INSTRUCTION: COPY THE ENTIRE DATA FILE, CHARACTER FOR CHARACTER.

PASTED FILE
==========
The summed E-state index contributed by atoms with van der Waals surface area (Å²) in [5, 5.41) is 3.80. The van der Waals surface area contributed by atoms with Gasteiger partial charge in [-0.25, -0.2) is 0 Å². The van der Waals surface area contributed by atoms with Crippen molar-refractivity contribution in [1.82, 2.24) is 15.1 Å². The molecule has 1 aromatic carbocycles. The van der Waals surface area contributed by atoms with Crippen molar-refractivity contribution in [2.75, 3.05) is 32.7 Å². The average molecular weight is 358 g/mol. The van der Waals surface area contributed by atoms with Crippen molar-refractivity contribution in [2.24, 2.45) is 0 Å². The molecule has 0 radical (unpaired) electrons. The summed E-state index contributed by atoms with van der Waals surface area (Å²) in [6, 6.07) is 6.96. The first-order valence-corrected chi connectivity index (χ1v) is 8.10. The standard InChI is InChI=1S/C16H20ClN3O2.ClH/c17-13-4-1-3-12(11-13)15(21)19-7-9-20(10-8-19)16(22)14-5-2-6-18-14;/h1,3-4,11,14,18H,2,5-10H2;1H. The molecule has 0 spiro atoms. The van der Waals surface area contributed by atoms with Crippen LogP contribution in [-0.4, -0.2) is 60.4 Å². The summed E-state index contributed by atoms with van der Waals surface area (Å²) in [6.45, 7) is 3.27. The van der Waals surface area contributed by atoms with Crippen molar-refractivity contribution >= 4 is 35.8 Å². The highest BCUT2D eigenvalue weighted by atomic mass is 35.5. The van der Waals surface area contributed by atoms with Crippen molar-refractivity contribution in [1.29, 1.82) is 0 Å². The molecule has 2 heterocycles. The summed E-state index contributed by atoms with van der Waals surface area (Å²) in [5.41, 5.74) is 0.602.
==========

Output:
The summed E-state index contributed by atoms with van der Waals surface area (Å²) in [5, 5.41) is 3.80. The van der Waals surface area contributed by atoms with Gasteiger partial charge in [-0.25, -0.2) is 0 Å². The van der Waals surface area contributed by atoms with Crippen molar-refractivity contribution in [1.82, 2.24) is 15.1 Å². The molecule has 1 aromatic carbocycles. The van der Waals surface area contributed by atoms with Crippen molar-refractivity contribution in [2.75, 3.05) is 32.7 Å². The average molecular weight is 358 g/mol. The van der Waals surface area contributed by atoms with Crippen molar-refractivity contribution in [2.24, 2.45) is 0 Å². The molecule has 0 radical (unpaired) electrons. The summed E-state index contributed by atoms with van der Waals surface area (Å²) in [6, 6.07) is 6.96. The first-order valence-corrected chi connectivity index (χ1v) is 8.10. The standard InChI is InChI=1S/C16H20ClN3O2.ClH/c17-13-4-1-3-12(11-13)15(21)19-7-9-20(10-8-19)16(22)14-5-2-6-18-14;/h1,3-4,11,14,18H,2,5-10H2;1H. The molecule has 0 spiro atoms. The van der Waals surface area contributed by atoms with Crippen LogP contribution in [-0.4, -0.2) is 60.4 Å². The summed E-state index contributed by atoms with van der Waals surface area (Å²) in [6.45, 7) is 3.27. The van der Waals surface area contributed by atoms with Crippen molar-refractivity contribution >= 4 is 35.8 Å². The highest BCUT2D eigenvalue weighted by atomic mass is 35.5. The van der Waals surface area contributed by atoms with Crippen molar-refractivity contribution in [1.29, 1.82) is 0 Å². The molecule has 2 heterocycles. The summed E-state index contributed by atoms with van der Waals surface area (Å²) in [5.41, 5.74) is 0.602.